Butterfly Volunteer service expands at NNUH
The service offered by Butterfly Volunteers at the Norfolk and Norwich University Hospital is expanding, with more volunteers reaching more patients. By the end of January, the team of more than 50 specially trained volunteers will not only support patients at the end of life on wards, but also in the Emergency Department as well as other patients receiving palliative care.
The hospital first introduced Butterfly Volunteers in collaboration with the Anne Robson Trust in 2019. Butterfly Volunteers give their time to provide comfort to patients who are identified as being in their last days, weeks, or hours of their lives. They provide invaluable support and companionship to patients and relatives at this difficult time. Volunteers can talk, read, or play music to patients, and support relatives and carers. They can simply sit with patients who may not have any visitors and let them know they are not alone.
After a successful recruitment drive the team has grown from around 30 volunteers to more than 50. In addition, some of the volunteers have also undergone specialist ‘mouth care’ training. As part of their new role, they will help to keep patients mouths clean and moist and crucially ensure that their dignity is maintained in their final days and weeks. This recognised care is needed in patients at the end of life when patients tend to mouth breathe. The Butterfly Volunteers will also advise families how to carry out the care and can escalate the care to nursing staff if needed.
Caroline Stevens, Butterfly Volunteer Co-ordinator, said: “Offering mouth care which cleans and cleanses the mouth is a priority in end-of-life care, to help keep the mouth moist, hydrated and comfortable. It’s an important addition to the Butterfly Volunteer role, giving patients dignity in their last few days, and it’s also a lot nicer for families and loved ones.”
From the end of January patients will also start to see Butterfly Volunteers present in the Emergency Department every morning and afternoon, sitting with any patients at end of life who come into hospital. Their role will be to support patients and their loved ones, and to maintain the Lilly suite, a dedicated quiet space for patients who are admitted to ED at the end of life.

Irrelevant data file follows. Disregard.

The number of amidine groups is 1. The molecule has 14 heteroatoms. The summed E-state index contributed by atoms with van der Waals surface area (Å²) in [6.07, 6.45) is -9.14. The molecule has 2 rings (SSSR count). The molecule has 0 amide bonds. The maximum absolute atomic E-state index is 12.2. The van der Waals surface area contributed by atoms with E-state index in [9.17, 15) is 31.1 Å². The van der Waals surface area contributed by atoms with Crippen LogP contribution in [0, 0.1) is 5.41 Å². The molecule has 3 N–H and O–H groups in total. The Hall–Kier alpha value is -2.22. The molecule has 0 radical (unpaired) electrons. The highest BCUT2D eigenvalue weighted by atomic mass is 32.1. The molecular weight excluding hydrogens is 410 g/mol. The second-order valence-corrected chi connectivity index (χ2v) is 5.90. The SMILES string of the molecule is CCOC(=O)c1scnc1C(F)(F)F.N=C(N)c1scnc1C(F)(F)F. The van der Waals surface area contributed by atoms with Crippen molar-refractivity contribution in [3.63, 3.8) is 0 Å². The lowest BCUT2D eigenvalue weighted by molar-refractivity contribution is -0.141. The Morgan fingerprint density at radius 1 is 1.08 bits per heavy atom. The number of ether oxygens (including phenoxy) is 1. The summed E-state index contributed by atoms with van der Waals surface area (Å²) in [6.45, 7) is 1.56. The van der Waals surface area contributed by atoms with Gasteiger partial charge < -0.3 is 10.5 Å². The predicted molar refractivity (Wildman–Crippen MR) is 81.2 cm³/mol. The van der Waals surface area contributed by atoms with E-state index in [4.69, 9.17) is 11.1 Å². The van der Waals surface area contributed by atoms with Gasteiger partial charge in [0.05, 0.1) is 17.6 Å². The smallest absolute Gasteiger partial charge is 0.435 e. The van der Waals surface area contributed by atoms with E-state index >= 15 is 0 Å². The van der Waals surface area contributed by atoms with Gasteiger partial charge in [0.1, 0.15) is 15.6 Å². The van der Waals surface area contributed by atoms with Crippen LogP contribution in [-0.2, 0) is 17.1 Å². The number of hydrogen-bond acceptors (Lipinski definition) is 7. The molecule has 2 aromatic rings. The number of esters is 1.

Butterfly Volunteers will also now be supporting palliative care patients across the hospital as well.
Caroline added: “Our Butterfly Volunteers do an amazing job at talking and listening to patients who are at the end of life, so we thought why not offer the service to palliative care patients who may have similar worries or questions. It also means our patients can get to know our Butterflies if they meet them later in their hospital care.”
Helen Attwell, ED Matron and Bereavement Lead, added: “We look forward to introducing the Butterfly Volunteers to the Emergency Department, playing an integral role in end of life and palliative care. The Emergency Department can feel like a chaotic environment however the introduction of the Butterfly Volunteers will bring a sense of calm, support and companionship to patients, relatives and staff at this difficult time.”
NNUH Chief Nurse Prof Nancy Fontaine, the Trust Board lead for End of Life and Bereavement, has been a patron of the Anne Robson Trust since the inception of the charity, and was instrumental in introducing Butterfly Volunteers to NNUH and previously the Princess Alexandra Hospital, Harlow. She said: “It has always been my ambition to grow, develop and nurture our Butterflies to ensure that no-one dies alone, wherever that may be, and to make sure that we support families and carers at this difficult and emotive time. The expansion of the Butterfly service and their role is making that dream a reality.”
Notes to editors:
Palliative care is provided to patients with a life-limiting (terminal) illness. Although it can include end of life care, palliative care is much broader and can last for longer. End of life care is a form of palliative care patients receive when they are close to the end of life.
Pictured left to right are Butterfly Volunteer Co-ordinator Caroline Stevens with Butterfly Volunteers Chris Blazeby and Leila Stubbs and ED Matron Helen Attwell.